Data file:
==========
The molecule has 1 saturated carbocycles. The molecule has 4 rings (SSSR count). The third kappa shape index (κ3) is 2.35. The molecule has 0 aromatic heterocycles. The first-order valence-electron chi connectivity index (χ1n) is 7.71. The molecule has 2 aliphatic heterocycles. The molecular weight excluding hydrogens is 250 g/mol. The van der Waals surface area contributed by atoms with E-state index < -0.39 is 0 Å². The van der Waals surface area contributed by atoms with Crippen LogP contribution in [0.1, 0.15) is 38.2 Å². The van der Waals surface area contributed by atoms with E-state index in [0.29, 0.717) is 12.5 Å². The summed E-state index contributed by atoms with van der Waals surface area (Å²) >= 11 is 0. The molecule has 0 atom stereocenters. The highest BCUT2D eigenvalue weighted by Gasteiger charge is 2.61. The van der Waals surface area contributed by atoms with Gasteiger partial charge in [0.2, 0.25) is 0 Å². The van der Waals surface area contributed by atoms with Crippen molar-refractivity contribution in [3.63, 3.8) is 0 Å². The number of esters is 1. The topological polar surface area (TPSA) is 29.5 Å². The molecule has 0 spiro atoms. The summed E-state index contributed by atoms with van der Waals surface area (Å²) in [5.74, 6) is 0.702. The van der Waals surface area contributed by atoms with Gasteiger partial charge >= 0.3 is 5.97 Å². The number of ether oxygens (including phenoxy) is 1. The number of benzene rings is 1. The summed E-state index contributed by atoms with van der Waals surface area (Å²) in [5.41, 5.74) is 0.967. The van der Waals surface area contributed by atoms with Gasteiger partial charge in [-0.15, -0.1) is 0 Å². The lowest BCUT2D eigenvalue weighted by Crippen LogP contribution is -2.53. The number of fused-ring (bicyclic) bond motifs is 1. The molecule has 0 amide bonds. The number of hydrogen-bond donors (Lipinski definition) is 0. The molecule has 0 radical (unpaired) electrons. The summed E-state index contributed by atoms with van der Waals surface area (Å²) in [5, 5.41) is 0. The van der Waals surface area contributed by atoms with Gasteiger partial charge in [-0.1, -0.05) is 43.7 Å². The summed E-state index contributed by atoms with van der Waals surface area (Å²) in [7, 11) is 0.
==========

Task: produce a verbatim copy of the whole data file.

The molecule has 1 saturated carbocycles. The molecule has 4 rings (SSSR count). The third kappa shape index (κ3) is 2.35. The molecule has 0 aromatic heterocycles. The first-order valence-electron chi connectivity index (χ1n) is 7.71. The molecule has 2 aliphatic heterocycles. The molecular weight excluding hydrogens is 250 g/mol. The van der Waals surface area contributed by atoms with E-state index < -0.39 is 0 Å². The van der Waals surface area contributed by atoms with Crippen LogP contribution in [0.1, 0.15) is 38.2 Å². The van der Waals surface area contributed by atoms with E-state index in [0.29, 0.717) is 12.5 Å². The summed E-state index contributed by atoms with van der Waals surface area (Å²) >= 11 is 0. The molecule has 0 atom stereocenters. The highest BCUT2D eigenvalue weighted by Gasteiger charge is 2.61. The van der Waals surface area contributed by atoms with Gasteiger partial charge in [0.2, 0.25) is 0 Å². The van der Waals surface area contributed by atoms with Crippen molar-refractivity contribution in [3.63, 3.8) is 0 Å². The number of esters is 1. The topological polar surface area (TPSA) is 29.5 Å². The molecule has 0 spiro atoms. The summed E-state index contributed by atoms with van der Waals surface area (Å²) in [5.74, 6) is 0.702. The van der Waals surface area contributed by atoms with Gasteiger partial charge >= 0.3 is 5.97 Å². The number of ether oxygens (including phenoxy) is 1. The number of benzene rings is 1. The summed E-state index contributed by atoms with van der Waals surface area (Å²) in [5.41, 5.74) is 0.967. The van der Waals surface area contributed by atoms with Gasteiger partial charge in [-0.15, -0.1) is 0 Å². The lowest BCUT2D eigenvalue weighted by Crippen LogP contribution is -2.53. The number of fused-ring (bicyclic) bond motifs is 1. The molecule has 0 amide bonds. The number of hydrogen-bond donors (Lipinski definition) is 0. The molecule has 0 radical (unpaired) electrons. The summed E-state index contributed by atoms with van der Waals surface area (Å²) in [5, 5.41) is 0. The van der Waals surface area contributed by atoms with Gasteiger partial charge in [-0.1, -0.05) is 43.7 Å². The summed E-state index contributed by atoms with van der Waals surface area (Å²) in [7, 11) is 0.